Although the Dalits form some 70% of the Indian Christian population, the number of Dalit Christian priests continues to be very nominal. In Tamil Nadu, the memorandum says, Dalits account for over 75% of the Catholic population, but only of some 6% of the priests and nuns. The situation in other parts of India is no better. Of the 150 Catholic bishops in India, only 8 are Dalit, and there has, so far, been no Dalit Cardinal. The DCLM memorandum calls for a special drive to be initiated by the Vatican to ordain more Dalit religious leaders, seeing the negligible representation of Dalits in the priesthood as ‘clear proof of caste domination’ within the Church, and a refusal of the ‘upper’ castes within the Church structures to share power with the Dalits.

Casteism within the Church, the memorandum tells the Pope, has also gravely affected the educational and economic fortunes of the Dalit Christians. It says that even in Christian educational institutions that are supposedly meant to have been established with the primary purpose of educating, first their own people and then others, Dalit Christians are ‘severely marginalised’ in admissions and appointments. It estimates that there are less than 10% Dalit Christians in the many schools and colleges that the Catholics run throughout the country. The DCLM requests the Pope to instruct the Catholic authorities in India to ‘make policies of preference and reservation’ for Dalits in these institutions. Further, it points out that the vast amounts of money that the Catholic organisations in India are receiving from abroad in the name of ‘upliftment’ of the poor have not really reached the Dalits, there being ‘no transparency and accountability’ in their functioning. The DCLM demands that these organisations be allowed to be monitored by Dalit leaders and community representatives so that the really needy can benefit. In order that the rights of the Dalit Christians are protected and that they can benefit from the enormous resources of the Church, the DCLM memorandum asks for the setting up of a special Secretariat for Dalit Christians’ Affairs at the Vatican, with adequate Dalit representation.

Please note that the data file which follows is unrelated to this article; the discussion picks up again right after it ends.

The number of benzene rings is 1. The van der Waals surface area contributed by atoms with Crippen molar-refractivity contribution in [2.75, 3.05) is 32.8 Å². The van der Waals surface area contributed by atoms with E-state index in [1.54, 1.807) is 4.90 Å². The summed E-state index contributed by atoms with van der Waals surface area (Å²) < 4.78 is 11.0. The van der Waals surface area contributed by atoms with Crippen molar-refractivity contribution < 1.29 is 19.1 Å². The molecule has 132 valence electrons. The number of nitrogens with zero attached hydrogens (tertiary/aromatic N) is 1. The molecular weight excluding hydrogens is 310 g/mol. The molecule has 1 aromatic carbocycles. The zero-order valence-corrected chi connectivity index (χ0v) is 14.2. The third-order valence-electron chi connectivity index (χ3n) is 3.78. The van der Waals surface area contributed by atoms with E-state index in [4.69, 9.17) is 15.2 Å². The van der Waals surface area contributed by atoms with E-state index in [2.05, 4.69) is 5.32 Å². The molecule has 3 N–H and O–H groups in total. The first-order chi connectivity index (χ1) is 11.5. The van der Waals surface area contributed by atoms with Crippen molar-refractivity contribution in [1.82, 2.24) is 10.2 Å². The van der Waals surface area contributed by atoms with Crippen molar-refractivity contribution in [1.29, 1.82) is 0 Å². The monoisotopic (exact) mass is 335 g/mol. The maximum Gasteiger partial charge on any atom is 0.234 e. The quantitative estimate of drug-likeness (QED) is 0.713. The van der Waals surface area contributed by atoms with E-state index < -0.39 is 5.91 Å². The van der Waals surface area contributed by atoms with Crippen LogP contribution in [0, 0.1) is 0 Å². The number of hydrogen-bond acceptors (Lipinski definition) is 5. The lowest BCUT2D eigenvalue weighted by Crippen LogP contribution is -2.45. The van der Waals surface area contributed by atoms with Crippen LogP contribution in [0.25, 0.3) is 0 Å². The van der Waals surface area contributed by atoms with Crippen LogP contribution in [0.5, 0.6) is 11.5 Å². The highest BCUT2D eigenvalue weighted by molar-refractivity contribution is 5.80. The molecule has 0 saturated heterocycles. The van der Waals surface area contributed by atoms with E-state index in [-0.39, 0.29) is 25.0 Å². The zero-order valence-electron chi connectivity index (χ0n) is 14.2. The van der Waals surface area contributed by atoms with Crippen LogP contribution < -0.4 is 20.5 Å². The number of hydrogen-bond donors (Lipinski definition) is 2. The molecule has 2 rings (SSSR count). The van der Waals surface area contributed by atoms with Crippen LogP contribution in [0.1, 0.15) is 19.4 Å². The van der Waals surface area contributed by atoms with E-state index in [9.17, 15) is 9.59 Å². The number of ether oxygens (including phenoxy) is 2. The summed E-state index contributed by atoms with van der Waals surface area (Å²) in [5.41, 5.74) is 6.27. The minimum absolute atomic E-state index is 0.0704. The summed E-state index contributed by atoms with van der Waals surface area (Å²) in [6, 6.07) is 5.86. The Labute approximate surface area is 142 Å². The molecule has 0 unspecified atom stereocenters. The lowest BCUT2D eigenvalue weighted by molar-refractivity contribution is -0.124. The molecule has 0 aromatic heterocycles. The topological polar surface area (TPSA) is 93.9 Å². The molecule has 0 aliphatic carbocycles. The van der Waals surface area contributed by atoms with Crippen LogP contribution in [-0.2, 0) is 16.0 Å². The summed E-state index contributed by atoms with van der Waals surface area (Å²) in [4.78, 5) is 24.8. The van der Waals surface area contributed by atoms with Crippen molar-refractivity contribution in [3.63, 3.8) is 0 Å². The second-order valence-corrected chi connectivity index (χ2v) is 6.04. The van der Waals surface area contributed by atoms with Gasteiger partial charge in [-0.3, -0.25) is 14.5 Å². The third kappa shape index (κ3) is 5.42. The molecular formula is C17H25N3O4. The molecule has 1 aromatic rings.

The DCLM calls all of these as the ‘minimum steps’ that are required to bring about any meaningful change in the situation of the Dalit Christians. If such steps are not undertaken, the DCLM tells the Pope that the Dalit Christians will take to the path of agitation and struggle. If the Church authorities continue to show ‘a lack of sincerity and sensitivity’, it warns, the Dalit Christians may be forced to re-think their present methods of peaceful agitation. Ominous portents, indeed.

Top


The Power of Words

By Jameelah Abdallaha

The messenger of Allah [Pbuh] clearly highlighted this power of the word when he said: Let him who believes in Allah and the Last Day either speak good or keep silent. The word can be a means to harmony in this life and to the everlasting happiness in the Hereafter.